Although there are unconfirmed reports that his first work was an equestrian wood carving for the funeral of Azzo Ubaldini, he is first documented in 1401, appearing in the competition for the second bronze door of the Florence Baptistery, along with Filippo Brunelleschi and Lorenzo Ghiberti (who eventually gained the commission). Unfortunately the sculpture he made for the competition has been lost. In about 1403 he carved the marble Virgin with the Pomegranate (Silvestri Madonna) for the Ferrara cathedral, along with the statuette of St. Maurelius.



Tomb of Ilaria del Carretto

Della Quercia's earliest surviving work is traditionally considered to be the marble Tomb of Ilaria del Carretto, the second wife of Paolo Guinigi, the ruler of Lucca, (Lucca Cathedral, 1406). The graceful effigy on top of the sarcophagus is portrayed in the northern Gothic manner reminiscent of the Flemish sculptor Claus Sluter (c.1340-1406), but the nude putti around the sides of the tomb, are indications of the coming Renaissance style. Della Quercia also worked in Pisa at this time, where he would have studied the extensive collection of Roman sculptures in the Camposanto. This knowledge goes some way towards explaining his gradual move from the Gothic style to that of the Italian Renaissance. Another factor is the influence of the powerful plastic art of his contemporary Donatello (Donato di Niccolo di Betto Bardi).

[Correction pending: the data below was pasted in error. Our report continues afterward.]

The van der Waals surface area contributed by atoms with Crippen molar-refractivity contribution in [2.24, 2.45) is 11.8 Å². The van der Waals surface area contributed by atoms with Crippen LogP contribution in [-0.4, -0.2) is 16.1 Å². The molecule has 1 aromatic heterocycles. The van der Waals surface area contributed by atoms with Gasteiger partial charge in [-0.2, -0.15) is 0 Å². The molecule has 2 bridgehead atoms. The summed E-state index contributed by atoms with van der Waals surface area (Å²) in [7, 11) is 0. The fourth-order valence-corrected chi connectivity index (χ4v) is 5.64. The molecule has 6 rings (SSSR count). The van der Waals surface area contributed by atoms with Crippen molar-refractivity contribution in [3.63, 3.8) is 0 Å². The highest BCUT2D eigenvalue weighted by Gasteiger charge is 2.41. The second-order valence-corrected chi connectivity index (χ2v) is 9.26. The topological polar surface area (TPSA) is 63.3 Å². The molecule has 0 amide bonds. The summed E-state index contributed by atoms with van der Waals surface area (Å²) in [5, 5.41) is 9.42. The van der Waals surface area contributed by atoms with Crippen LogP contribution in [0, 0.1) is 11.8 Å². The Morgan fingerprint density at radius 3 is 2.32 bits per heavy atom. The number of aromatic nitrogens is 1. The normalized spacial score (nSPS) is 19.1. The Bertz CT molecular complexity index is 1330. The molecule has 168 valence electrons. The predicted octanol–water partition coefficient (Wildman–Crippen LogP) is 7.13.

Fonte Gaia

In 1409, he was commissioned to design a new fountain for the city of Siena in the Piazza del Campo, an important project which testifies to his growing stature as Siena's most prominent sculptor. However, it wasn't until 1414, after fleeing a charge of rape, whilst in the middle of designing the Trenta Chapel in the basilica of San Frediano in Lucca, that he began work on the project. The rectangular marble fountain, known as the Fonte Gaia (Fountain of Joy), was decorated in a Gothic style with many statues and multiple spouts and completed in 1419. Its relief carvings include some exquisitely draped figures and a very powerful panel depicting The Expulsion from Paradise (all now much damaged).